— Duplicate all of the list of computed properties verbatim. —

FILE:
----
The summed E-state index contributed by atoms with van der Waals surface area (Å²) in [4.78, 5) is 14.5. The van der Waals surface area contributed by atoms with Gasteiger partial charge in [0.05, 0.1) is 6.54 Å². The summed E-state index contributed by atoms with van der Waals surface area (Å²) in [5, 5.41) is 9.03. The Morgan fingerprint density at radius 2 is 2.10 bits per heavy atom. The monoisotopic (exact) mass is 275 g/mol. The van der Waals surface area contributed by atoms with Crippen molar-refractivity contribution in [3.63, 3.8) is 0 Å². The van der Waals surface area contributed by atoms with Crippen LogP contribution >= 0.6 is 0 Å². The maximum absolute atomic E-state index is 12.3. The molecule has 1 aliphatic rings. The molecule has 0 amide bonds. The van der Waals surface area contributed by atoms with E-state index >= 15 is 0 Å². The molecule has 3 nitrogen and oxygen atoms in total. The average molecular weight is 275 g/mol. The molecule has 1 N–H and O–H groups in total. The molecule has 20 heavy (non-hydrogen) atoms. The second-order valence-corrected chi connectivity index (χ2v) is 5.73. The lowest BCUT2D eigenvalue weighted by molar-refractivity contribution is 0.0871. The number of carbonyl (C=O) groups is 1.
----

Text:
The summed E-state index contributed by atoms with van der Waals surface area (Å²) in [4.78, 5) is 14.5. The van der Waals surface area contributed by atoms with Gasteiger partial charge in [0.05, 0.1) is 6.54 Å². The summed E-state index contributed by atoms with van der Waals surface area (Å²) in [5, 5.41) is 9.03. The Morgan fingerprint density at radius 2 is 2.10 bits per heavy atom. The monoisotopic (exact) mass is 275 g/mol. The van der Waals surface area contributed by atoms with Crippen molar-refractivity contribution in [3.63, 3.8) is 0 Å². The van der Waals surface area contributed by atoms with Crippen LogP contribution >= 0.6 is 0 Å². The maximum absolute atomic E-state index is 12.3. The molecule has 1 aliphatic rings. The molecule has 0 amide bonds. The van der Waals surface area contributed by atoms with E-state index >= 15 is 0 Å². The molecule has 3 nitrogen and oxygen atoms in total. The average molecular weight is 275 g/mol. The molecule has 1 N–H and O–H groups in total. The molecule has 20 heavy (non-hydrogen) atoms. The second-order valence-corrected chi connectivity index (χ2v) is 5.73. The lowest BCUT2D eigenvalue weighted by molar-refractivity contribution is 0.0871. The number of carbonyl (C=O) groups is 1.